How the fall of Roe shattered Republicans’ midterm dreams

Women and young people, furious over losing federal abortion protections, helped Democrats defy expectations

This summer, after a tectonic decision by the supreme court to overturn Roe v Wade eliminated the nearly 50-year-old constitutional right to abortion, Joe Biden predicted American women would revolt. Republicans, however, saw a “red wave” brewing, fueled by widespread economic discontent.

On Thursday, after Democrats defied historical expectations in the first major election of the post-Roe era, Biden effectively declared: “I told ya so.”

“Women in America made their voices heard, man,” the president told a crowd of supporters at the Howard Theater in Washington on Thursday. “Y’all showed up and beat the hell out of them.”

The 2022 midterm elections were expected to usher in staggering losses for Democrats. The party in power typically fares poorly, and with Biden’s approval ratings mired in the low 40s, Republicans were expected to make significant gains.

That is not how the results unfolded. As the vote count continues in several key races, Republicans appear on track to win a far narrower House majority than they hoped, while Democrats may retain control of the Senate.

As a fuller portrait of the results emerges, advocates, Democrats and even some Republicans say one thing is clear: abortion proved a defining issue. Fury over the loss of federal abortion protections galvanized women and young people and delivered a string of unexpected victories for Democrats and new protections for reproductive rights.

“You cannot have half of the population have their body autonomy put under threat and not expect it to be mobilizing,” said Heidi Sieck, the CEO and co-founder of #VoteProChoice. “And that’s what we saw across the board with young people showing up, women showing up, newly registered women being more than two- thirds of the newly registered voters.”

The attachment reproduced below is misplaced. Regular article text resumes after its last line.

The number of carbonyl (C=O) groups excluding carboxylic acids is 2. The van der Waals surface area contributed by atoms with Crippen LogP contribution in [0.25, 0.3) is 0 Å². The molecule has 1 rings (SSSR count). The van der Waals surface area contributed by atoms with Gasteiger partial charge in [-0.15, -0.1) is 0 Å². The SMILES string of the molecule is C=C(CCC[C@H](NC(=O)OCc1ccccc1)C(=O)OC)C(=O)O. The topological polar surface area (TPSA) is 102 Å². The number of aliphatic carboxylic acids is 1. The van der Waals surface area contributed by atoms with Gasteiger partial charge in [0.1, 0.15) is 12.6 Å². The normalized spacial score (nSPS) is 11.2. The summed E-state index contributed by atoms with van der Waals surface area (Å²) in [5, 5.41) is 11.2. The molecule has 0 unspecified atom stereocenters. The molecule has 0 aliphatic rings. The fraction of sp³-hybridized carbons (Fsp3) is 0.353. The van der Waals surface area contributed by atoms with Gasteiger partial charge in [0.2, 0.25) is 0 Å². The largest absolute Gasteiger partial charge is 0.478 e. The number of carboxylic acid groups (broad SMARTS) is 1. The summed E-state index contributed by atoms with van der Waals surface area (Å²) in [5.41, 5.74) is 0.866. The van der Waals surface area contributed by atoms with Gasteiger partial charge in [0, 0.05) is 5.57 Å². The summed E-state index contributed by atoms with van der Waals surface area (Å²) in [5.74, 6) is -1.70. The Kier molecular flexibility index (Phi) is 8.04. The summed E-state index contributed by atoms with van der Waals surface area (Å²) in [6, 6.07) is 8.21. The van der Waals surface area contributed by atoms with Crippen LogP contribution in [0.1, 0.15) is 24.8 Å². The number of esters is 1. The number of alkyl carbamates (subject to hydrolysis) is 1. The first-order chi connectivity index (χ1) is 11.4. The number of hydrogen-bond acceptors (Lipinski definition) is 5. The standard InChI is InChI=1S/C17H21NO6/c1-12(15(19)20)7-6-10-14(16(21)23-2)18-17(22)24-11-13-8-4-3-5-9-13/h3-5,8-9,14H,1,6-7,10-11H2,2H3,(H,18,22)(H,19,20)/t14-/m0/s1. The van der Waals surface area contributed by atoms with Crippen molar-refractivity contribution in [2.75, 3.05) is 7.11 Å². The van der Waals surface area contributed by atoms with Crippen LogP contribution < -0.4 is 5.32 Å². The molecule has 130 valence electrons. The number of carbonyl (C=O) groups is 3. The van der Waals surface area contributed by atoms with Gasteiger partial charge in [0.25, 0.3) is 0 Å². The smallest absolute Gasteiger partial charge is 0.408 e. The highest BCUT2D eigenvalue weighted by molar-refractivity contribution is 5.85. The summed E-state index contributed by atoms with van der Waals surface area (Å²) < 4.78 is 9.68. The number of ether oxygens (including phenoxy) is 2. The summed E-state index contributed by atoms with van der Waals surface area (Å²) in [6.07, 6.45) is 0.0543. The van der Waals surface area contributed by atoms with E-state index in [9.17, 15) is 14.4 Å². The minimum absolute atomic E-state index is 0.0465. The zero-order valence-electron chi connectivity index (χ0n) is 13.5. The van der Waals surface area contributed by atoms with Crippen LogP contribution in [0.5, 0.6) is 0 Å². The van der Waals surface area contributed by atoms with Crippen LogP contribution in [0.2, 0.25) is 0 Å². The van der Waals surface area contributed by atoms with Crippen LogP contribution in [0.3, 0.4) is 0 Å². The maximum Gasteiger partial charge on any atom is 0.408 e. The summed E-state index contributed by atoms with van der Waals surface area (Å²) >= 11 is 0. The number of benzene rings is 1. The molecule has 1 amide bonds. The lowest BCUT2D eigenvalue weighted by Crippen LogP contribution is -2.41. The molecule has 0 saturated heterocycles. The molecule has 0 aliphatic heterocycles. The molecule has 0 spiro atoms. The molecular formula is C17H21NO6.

Gretchen Whitmer, Michigan governor, donning a “My Body My Decision” shirt.
Gretchen Whitmer, the Michigan governor, wearing a ‘My Body My Decision’ shirt. Photograph: Jeff Kowalsky/AFP/Getty Images

Exit polls conducted for news networks by Edison Research showed that abortion was the top issue for many Americans, especially people under the age of 30. And about 60% of voters said they were dissatisfied or angry with the supreme court’s decision to overturn Roe, according to exit polls conducted by AP Votecast.

In every state where an abortion-related measure was on the ballot, voters chose either to enshrine protections or reject new limits. And it was a decisive issue in battleground states like Michigan and Pennsylvania, where the future of abortion access was at risk.

In Michigan, voters decisively approved a ballot initiative establishing a state constitutional right to reproductive freedom, effectively stopping a 1931 abortion ban from ever taking effect.

They also lifted Democrats to power at all levels of government, re-electing Governor Gretchen Whitmer and Attorney General Dana Nessel and wresting control of the state legislature from Republicans for the first time in decades. Whitmer defeated Tudor Dixon, a Trump-backed Republican who said she opposed abortion in nearly all cases, including when the pregnancy resulted from rape or incest.